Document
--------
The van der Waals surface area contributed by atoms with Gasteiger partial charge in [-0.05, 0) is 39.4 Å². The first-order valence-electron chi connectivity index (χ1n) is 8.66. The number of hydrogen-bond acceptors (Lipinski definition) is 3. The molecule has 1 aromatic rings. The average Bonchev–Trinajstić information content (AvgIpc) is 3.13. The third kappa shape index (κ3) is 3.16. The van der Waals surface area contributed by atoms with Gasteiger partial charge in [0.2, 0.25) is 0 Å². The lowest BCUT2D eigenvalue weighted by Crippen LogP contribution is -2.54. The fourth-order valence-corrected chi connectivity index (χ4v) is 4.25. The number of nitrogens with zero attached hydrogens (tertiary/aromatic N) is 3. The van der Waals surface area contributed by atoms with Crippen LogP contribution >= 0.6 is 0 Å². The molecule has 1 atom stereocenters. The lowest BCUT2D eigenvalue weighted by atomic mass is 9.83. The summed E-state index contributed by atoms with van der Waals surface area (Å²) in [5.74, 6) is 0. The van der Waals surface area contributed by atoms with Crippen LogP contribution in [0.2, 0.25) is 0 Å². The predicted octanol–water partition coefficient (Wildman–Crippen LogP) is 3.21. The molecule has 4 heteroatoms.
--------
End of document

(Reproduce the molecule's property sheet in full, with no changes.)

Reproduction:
The van der Waals surface area contributed by atoms with Gasteiger partial charge in [-0.05, 0) is 39.4 Å². The first-order valence-electron chi connectivity index (χ1n) is 8.66. The number of hydrogen-bond acceptors (Lipinski definition) is 3. The molecule has 1 aromatic rings. The average Bonchev–Trinajstić information content (AvgIpc) is 3.13. The third kappa shape index (κ3) is 3.16. The van der Waals surface area contributed by atoms with Gasteiger partial charge in [0.2, 0.25) is 0 Å². The lowest BCUT2D eigenvalue weighted by Crippen LogP contribution is -2.54. The fourth-order valence-corrected chi connectivity index (χ4v) is 4.25. The number of nitrogens with zero attached hydrogens (tertiary/aromatic N) is 3. The van der Waals surface area contributed by atoms with Crippen LogP contribution >= 0.6 is 0 Å². The molecule has 1 atom stereocenters. The lowest BCUT2D eigenvalue weighted by atomic mass is 9.83. The summed E-state index contributed by atoms with van der Waals surface area (Å²) in [5.74, 6) is 0. The van der Waals surface area contributed by atoms with Crippen LogP contribution in [0.2, 0.25) is 0 Å². The predicted octanol–water partition coefficient (Wildman–Crippen LogP) is 3.21. The molecule has 4 heteroatoms.